able boardmig-house in Tihiirt-n.i u
street, Newv York C ity, r'ecently gaue
her landlady, Mrs. Beeble, in charire for
assault a:'d, batt ery. lieing requested
by the slttog magistrate to state the
particulars cf the utsaumlt, she deposed
that upon three several occasions Mr's
Beeble had put at hugie bullfrog in her
bed. 'Is that soP' imquir-ed his Ilinor
of the prisoner. - Well, Judge, I ad
mit the frogs,' replied Mrs. lieeble-;
'but what is one who is p)oor, though
honest, to do with a boardertCI who will
neither pay nor quit? Tihis is how it
was I had lost (enoughi money by her,
and wasn't going to w.iste any more on
getting her out of my house b~y the
strong armr of the law. But mfy hus
band suppliedl cold-blooded animals to
the medical students for their experi
ments, and so it struck me one (lay,
looxing~ over his stock, that a likely way
to-persuade Miss Brown to pay up, or,
better still, to get rid of her, would be
to administer a frog or two in her bed.'
'Did your expedient succeed?' asked
the mnagistrate, with a smile. ' You
bet,' ansWered Mrs. Beeoble. 'IDid she
The ZEOntion et the Postal sste6di
The first recorded riding-post for any
but governmental correspondenco was
established in Persia by Cyrus, 599 %
years before the Christian or&. -He di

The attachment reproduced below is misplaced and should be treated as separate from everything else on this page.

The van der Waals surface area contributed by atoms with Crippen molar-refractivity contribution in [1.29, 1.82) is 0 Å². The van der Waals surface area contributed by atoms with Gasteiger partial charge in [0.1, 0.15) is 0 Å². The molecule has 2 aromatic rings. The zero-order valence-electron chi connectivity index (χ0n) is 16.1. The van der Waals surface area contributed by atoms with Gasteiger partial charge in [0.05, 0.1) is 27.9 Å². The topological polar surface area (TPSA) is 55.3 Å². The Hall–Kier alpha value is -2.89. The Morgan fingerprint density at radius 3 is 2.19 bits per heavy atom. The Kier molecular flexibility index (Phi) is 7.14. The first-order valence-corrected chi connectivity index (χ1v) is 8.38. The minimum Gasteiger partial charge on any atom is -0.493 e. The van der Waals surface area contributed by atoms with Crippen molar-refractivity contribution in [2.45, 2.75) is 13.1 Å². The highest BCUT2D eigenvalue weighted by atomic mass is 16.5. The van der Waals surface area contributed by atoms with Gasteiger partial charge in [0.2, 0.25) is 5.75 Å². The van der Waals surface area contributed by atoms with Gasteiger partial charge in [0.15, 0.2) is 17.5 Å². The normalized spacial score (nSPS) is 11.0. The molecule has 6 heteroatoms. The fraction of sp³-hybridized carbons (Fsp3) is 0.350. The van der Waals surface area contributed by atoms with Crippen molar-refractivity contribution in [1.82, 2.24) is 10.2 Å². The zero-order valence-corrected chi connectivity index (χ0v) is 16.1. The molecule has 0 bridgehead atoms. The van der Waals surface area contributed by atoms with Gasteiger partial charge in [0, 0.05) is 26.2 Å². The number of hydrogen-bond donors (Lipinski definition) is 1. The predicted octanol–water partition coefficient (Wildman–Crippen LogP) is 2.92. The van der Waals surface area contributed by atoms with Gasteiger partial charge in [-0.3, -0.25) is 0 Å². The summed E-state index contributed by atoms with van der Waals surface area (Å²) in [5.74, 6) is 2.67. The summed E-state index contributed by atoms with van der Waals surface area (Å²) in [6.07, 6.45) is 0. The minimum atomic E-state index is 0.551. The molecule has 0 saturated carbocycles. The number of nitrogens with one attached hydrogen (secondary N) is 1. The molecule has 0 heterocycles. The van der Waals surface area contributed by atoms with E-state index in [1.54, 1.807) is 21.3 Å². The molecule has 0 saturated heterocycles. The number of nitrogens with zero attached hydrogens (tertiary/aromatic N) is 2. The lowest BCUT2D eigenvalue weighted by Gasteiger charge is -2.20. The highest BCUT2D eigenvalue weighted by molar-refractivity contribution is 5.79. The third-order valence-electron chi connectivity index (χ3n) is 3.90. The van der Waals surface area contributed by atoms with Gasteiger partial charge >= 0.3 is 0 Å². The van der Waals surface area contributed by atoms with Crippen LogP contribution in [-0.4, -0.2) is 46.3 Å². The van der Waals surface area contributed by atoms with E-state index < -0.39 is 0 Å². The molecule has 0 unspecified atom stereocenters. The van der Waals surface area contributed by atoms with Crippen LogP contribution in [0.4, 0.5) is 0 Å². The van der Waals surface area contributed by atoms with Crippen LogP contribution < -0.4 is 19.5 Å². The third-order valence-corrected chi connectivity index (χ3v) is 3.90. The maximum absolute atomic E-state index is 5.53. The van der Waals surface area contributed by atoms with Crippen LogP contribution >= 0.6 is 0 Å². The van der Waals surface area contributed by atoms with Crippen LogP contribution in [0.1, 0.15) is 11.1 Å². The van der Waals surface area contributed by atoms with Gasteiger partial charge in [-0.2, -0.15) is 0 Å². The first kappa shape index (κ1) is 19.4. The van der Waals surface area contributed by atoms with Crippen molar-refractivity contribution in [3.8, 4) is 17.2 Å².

vided his kingdom tip into postal dis- o
tricts and appointed innumerable mes
sengers. These postal messengers of ki
Cyrus went continually, night and day, M
with great speed. The superintendent
of the posts was an important officer. t
Ieforo he became the last Persian King
Darius held it.
The first publid riding-post in Rome V
came 1hin inder Augustus, nearly six 0
Centur'es later. But the Chinese, who h
aro credited with lots of good In those I
days, however bad they may be now,
had a postal 83StIn away back in the t
first chapter of thei millionVolume
history. A queer pomit in Chinose U
postal history iB that they had laws pro
Viilg puishment for writers of d-oy P
letters and robbers of thn Inails. Chii- a
noe. posts wore called jambs. Thby tj
were locate~d twent--h'e Miles aparlt, P
and latcd Polo sweairs they numbered B
10,000 and employeti 200,000 horses in
his day, These Chinese post houses a
were also inns, at which suliptionsIt
entertainnent was prouited, if the Ve- '
netian travoler is to be believed. Tho t
Paruvians and Azteei had a regnlar n
systeni of postat eollnieLntionl, iv i
dent ly t Ito outor()wt h of age of experi
once, when the Spaniards dissipated
their felicitous barbarism. Many speci
men s of thoir hieroglyphical correspond
enee exist in the museum now.
Apart from the riding-post, pigeons
were extensively employed in the Orient
for the conveyenee of correqiondence.
In fact the practice continues theve to